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Framework for Understanding Poverty [Paperback]

by Ruby K. Payne
3.9 out of 5 stars  See all reviews (65 customer reviews)

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Book Description

October 15, 2003 1929229143 978-1929229147 3rd
A Framework for Understanding Poverty teaches the hidden rules of economic class and spreads the message that, despite the obstacles poverty can create in all types of interaction, there are specific strategies for overcoming them. Through case studies, personal stories and observations that produce some aha! moments, Payne clearly strikes a chord in her readers., and provides a hopeful message.

Editorial Reviews

About the Author

Dr. Ruby Payne, speaker, author and CEO of aha! Process, a training/publishing company, has more than 30 years of experience in public education and staff development. Payne is best known for her work on "hidden rules of economic class" and their affect on learning. She says, "I never want to hear again, that poor children can't learn!"

Product Details

  • Paperback: 205 pages
  • Publisher: Aha Process Inc; 3rd edition (October 15, 2003)
  • Language: English
  • ISBN-10: 1929229143
  • ISBN-13: 978-1929229147
  • Product Dimensions: 9.3 x 6.6 x 0.5 inches
  • Shipping Weight: 12 ounces
  • Average Customer Review: 3.9 out of 5 stars  See all reviews (65 customer reviews)
  • Amazon Best Sellers Rank: #78,736 in Books (See Top 100 in Books)

More About the Author

Ruby K. Payne, Ph.D. of Baytown, Texas has been a professional educator since 1972. She has been a secondary-school teacher and department chairperson, an elementary-school principal, a consultant, and a central-office administrator. The lessons learned during these years are the bedrock on which aha! Process, Inc. has been built.

Her first book, A Framework for Understanding Poverty, is a powerful tool for educators to use when teaching children from poverty. She has led hundreds of workshops and has worked with several thousand teachers and administrators, both nationally and internationally. Ruby Payne founded aha! Process, Inc. (formerly RFT Publishing Co.) in 1996 and serves as its president. In that capacity, she continues to consult and write.

Customer Reviews

Most Helpful Customer Reviews
167 of 195 people found the following review helpful
5.0 out of 5 stars So useful! A "must read" for educators! January 26, 2000
By A Customer
As an educator, I found Dr. Payne's book to be one of the most useful and practical books I've ever read. Just as the title reads, she offers a framework for understanding an issue that is influencing not only our schools but also our society. Her definition of poverty as related to the eight resources she describes rather than being solely defined by one's lack of finances is especially helpful for educators. In addition, Dr. Payne offers concrete strategies for working with some of our most misunderstood students. I found her explanation of the registers of language and issues surrounding them to be particularly useful in understanding some of the problems in schools today that are related to both cognition and behavior. I highly recommend this book for educators and believe also that anyone who works with individuals from poverty will also find it helpful. It makes so much sense!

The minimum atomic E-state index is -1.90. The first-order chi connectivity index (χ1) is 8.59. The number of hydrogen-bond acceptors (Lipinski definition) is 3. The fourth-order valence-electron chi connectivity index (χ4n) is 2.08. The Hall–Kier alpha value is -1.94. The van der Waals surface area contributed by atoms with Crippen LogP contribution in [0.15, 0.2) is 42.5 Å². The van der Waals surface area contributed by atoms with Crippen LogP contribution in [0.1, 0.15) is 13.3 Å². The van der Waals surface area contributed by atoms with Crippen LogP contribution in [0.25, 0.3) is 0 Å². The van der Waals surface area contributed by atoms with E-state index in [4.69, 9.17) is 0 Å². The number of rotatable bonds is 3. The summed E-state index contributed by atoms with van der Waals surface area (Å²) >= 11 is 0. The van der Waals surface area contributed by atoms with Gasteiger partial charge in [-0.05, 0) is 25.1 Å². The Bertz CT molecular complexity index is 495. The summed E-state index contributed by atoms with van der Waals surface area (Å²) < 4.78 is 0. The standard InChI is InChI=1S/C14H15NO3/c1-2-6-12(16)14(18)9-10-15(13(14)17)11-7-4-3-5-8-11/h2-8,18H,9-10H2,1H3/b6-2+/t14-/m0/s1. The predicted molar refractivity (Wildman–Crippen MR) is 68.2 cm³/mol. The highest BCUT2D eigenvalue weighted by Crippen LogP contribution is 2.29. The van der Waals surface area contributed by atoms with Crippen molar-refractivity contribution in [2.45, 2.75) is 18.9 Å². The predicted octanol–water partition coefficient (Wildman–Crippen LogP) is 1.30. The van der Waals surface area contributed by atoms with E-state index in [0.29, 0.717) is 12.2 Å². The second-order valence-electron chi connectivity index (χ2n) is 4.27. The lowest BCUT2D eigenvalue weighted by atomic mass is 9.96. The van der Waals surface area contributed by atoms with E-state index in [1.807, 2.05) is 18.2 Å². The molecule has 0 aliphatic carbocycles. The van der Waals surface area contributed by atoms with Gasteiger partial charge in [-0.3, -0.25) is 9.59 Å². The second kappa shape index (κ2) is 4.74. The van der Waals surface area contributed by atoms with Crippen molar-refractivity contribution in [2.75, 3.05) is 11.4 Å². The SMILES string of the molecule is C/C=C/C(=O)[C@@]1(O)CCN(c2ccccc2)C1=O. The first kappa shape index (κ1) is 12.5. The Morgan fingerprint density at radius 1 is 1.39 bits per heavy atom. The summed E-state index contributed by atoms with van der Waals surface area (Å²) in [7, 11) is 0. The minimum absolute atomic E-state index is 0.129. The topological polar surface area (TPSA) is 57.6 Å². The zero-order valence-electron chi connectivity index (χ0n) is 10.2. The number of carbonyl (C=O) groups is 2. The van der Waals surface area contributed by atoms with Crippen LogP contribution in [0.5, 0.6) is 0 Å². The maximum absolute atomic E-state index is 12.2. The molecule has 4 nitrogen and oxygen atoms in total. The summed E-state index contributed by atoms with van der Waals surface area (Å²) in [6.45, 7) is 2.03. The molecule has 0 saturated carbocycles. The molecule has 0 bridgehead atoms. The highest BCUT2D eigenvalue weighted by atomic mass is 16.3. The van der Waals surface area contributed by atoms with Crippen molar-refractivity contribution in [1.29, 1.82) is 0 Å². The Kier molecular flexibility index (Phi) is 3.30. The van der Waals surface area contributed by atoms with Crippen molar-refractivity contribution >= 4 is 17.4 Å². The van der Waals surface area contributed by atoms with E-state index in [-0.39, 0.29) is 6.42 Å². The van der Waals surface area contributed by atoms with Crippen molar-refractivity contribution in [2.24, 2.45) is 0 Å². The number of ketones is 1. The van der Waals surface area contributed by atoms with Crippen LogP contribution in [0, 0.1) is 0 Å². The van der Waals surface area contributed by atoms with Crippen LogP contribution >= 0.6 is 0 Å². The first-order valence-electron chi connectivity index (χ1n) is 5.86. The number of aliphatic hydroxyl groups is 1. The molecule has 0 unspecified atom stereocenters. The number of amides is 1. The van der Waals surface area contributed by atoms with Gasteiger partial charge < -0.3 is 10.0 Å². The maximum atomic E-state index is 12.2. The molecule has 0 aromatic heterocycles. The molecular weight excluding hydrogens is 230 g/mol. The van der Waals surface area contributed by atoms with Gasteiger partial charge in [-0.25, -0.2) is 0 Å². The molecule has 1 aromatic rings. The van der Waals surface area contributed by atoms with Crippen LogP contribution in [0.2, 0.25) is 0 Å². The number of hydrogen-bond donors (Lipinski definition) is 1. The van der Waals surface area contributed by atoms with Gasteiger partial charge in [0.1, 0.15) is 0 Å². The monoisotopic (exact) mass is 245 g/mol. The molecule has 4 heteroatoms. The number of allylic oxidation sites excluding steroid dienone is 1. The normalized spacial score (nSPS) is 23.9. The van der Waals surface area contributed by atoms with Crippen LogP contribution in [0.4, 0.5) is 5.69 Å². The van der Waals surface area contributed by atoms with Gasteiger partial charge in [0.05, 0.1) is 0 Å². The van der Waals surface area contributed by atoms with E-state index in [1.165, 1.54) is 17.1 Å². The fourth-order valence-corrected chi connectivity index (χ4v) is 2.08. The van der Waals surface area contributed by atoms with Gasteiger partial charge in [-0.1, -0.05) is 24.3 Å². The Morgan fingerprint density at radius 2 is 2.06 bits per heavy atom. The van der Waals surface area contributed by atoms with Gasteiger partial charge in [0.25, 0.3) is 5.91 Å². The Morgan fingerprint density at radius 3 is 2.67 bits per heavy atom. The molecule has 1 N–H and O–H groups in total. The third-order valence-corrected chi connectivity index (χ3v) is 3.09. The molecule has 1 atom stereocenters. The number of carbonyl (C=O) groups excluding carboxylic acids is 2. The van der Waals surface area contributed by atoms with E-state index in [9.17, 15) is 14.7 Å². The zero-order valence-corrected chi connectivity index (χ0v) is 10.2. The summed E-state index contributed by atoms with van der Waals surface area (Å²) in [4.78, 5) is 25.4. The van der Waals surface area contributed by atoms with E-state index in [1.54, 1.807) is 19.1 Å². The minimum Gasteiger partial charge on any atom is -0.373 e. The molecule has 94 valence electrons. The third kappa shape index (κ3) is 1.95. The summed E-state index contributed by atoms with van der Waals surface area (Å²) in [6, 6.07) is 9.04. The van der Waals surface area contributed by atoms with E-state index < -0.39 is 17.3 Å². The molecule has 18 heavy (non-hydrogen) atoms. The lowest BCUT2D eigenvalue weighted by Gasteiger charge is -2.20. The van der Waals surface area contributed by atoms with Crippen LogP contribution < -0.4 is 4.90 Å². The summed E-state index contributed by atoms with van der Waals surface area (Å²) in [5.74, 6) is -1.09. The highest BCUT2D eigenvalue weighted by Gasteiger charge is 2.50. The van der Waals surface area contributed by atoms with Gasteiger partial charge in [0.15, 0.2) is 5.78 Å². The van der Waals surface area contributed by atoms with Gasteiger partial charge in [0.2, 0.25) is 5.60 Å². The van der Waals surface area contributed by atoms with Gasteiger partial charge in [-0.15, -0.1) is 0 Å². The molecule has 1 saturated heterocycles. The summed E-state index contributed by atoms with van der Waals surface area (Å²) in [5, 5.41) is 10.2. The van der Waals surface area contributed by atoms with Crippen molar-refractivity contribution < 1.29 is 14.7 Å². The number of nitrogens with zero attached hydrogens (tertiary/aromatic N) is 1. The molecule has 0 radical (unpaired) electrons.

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87 of 100 people found the following review helpful
5.0 out of 5 stars A "must" read for teachers who teach children in poverty September 7, 1998
I teach in an inner-city school where poverty is prevalent in almost every family. Not until I read Ruby Payne's book did I have an understanding of the differences involved when one teaches a child who is living in poverty. The book gives specific case studies that make you think and relate to poverty-stricken people. It then goes even further and gives the teacher examples of how to use the new knowledge in the classroom. It is, without a doubt, the best book I have ever read on the subject of poverty and how it relates to school children. I learned more from the reading of this book about how to relate to the students I teach than I have from any other book I've ever read about any subject. I have no reservations whatsoever in recommending this book to any teacher who truly wants to understand the individuals she/he teaches.
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89 of 103 people found the following review helpful
Dr. Payne has authored a book that is intended to provide a framework for teachers or others who work with poor children to help them better understand and deal with the issues their behaviors present in the classroom. A major caveat for potential purchasers, however, is that this book is remarkably free of content supported by peer-reviewed empirical findings. It is more like a fragmented collection of chapters supporting the contention that a poverty culture produces children unlikely to succeed in the classroom or later as adults. It seems to be in use as companion reading material for the author's widely-held seminars on the subject. It is also authored by her own publishing company, Aha! Process, Inc.

While the literature predating the War on Poverty was replete with studies suggesting causal factors such as those espoused by Payne, some of the more recent empirically-referenced literature such as Rebecca Blank's, "It Takes a Nation: A New Agenda for Fighting Poverty," Princeton University Press/Russell Sage Foundation, 1997, takes a more balanced approach. That approach examines both the cultural as well as structural aspects of poverty and their impact on populations at risk, particularly damaging to women, children, and persons of color. Changing flawed character in the classroom is an uphill battle without understanding the structural factors that impact on adaptive behavior among the poor.